Considered the ultimate in American diesel-engine attack submarine for her time, USS Blueback (SS-581) and her group of three Barbel-class boats operated with the United States Navy during the critical Cold War years. The class was constructed from 1956 to 1959 and operated from 1959 until 1990. Succeeding the Darter-class of fighting boats, the three Barbel boats provided decades of service to the USN for their time at sea.
USS Blueback was awarded on June 29th, 1956 and laid down by Ingalls Shipbuilding of Pascagoula, Mississippi on April 15th, 1957. She was launched on May 16th, 1959 and formally commissioned into service on October 15th, 1959. She was serve until decommissioned on October 1st, 1990 and struck from the Naval Register on October 30th of that year.
The boat measured 219.5 feet with a beam of 29 feet and a draught of 25 feet. Displacement included a light weight of 1,775 tons, a full loaded weight of 2,180 tons, and a submerged weight of 2,700 tons. Power was from 3 x Fairbanks-Morse 38 8-1/8 diesel engines developing 3,150 horsepower with 2 x General Electric electric motors generating 3,150 horsepower, all driving a single shaft astern. The boat made headway at 12 knots when surfaced and could manage an excellent speed of 25 knots when submerged. Range was out to 14,000 nautical miles / 16,155 miles and the hull was tested to depths of 700 feet.
Aboard the vessel were eight officers with 69 enlisted personnel. The boat carried both active (BQS-4) and passive (BQR-2) sonar fits as well as the Mk 101 Fire Control System (FCS) for the tasks at hand. Armament was fairly modest, this being 6 x 533mm (21") torpedo tubes all set in the bow with 18 x Torpedo reloads to be had.
Blueback conducted her trials in the Gulf of Mexico and transited the Panama Canal for operations in the Pacific Theater (the Soviet Union being the primary enemy of the day). The boat conducted a series of training exercises and undertook operations in and around Hawaii. In the mid-1960s, the boat supported American operations related to the Vietnam War (1955-1975). This was had in 1965 and 1967 with an overhaul at Bremerton WA in-between. She returned to Vietnam in the early 1970s to help train destroyer crews. In the post-war period, she was part of various trials, joint exercises, and general operations leading up to her decommissioning in 1990.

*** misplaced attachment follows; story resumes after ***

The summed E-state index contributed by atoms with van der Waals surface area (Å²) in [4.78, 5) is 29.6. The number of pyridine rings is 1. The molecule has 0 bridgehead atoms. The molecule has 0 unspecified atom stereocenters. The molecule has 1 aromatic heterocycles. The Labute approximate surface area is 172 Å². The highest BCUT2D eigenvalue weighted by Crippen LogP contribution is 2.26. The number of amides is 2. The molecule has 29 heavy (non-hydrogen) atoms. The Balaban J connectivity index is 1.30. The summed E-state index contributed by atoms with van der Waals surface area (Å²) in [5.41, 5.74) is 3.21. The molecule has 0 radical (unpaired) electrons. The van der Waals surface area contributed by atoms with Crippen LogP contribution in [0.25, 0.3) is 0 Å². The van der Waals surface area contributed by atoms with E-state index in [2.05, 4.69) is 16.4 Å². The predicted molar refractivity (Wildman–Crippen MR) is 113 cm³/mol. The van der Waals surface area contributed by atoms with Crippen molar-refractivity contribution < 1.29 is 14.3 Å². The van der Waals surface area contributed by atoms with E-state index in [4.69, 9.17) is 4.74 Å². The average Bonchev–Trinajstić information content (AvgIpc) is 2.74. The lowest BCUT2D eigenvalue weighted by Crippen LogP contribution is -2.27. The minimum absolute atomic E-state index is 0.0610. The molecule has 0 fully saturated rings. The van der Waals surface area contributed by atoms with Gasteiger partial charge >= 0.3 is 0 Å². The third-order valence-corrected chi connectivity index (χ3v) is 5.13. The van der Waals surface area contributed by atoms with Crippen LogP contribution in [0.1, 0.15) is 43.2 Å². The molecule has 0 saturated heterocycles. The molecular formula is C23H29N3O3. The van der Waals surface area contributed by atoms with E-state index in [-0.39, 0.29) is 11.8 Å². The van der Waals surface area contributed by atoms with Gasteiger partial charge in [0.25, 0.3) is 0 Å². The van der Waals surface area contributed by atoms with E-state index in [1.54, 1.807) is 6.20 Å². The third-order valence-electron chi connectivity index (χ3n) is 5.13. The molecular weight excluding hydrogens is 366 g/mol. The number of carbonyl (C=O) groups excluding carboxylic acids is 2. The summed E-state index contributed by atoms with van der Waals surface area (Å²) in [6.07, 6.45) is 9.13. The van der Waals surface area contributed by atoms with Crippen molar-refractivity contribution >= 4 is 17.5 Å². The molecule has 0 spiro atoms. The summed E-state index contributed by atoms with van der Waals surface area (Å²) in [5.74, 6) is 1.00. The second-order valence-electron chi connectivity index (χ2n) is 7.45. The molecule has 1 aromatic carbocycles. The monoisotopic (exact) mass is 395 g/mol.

Of the three ships-in-class, only Blueback survived and was preserved as a museum ship, this at the Oregon Museum of Science and Industry in Portland, OR beginning in 1994. Barbel was expended as a target in January 2001 and Bonefish was not refurbished following a fatal fire in April 1998 - her hull was claimed by Northrop Grumman for tests.
USS Barbel (SS-580); USS Blueback (SS-581); USS Bonefish (SS-582)
(OPERATORS list includes past, present, and future operators when applicable)
Traveling under the surface to search, track, and / or engage or reconnoiter areas.
Activities conducted near shorelines in support of allied activities.
Active patroling of vital waterways and maritime areas; can also serve as local deterrence against airborne and seaborne threats.
Serving in support (either firepower or material) of the main surface fleet in Blue Water environments.
219.5 ft 66.90 m
29.0 ft 8.84 m
25.0 ft 7.62 m
3 x Fairbanks-Morse 38 8-1/8 diesel engines developing 3,150 horsepower with 2 x General Electric electric motors generating 4,800 horsepower;1 x Shaft astern.
12.0 kts (13.8 mph)
25.0 kts (28.8 mph)
14,038 nm (16,155 mi | 25,999 km)
6 x 12" (533mm) torpedo tubes in bow-facing arrangement; 18 torpedo reloads.
(Not all weapon types may be represented in the showcase above)
Ribbon graphics not necessarily indicative of actual historical campaign ribbons. Ribbons are clickable to their respective naval campaigns / operations / periods.
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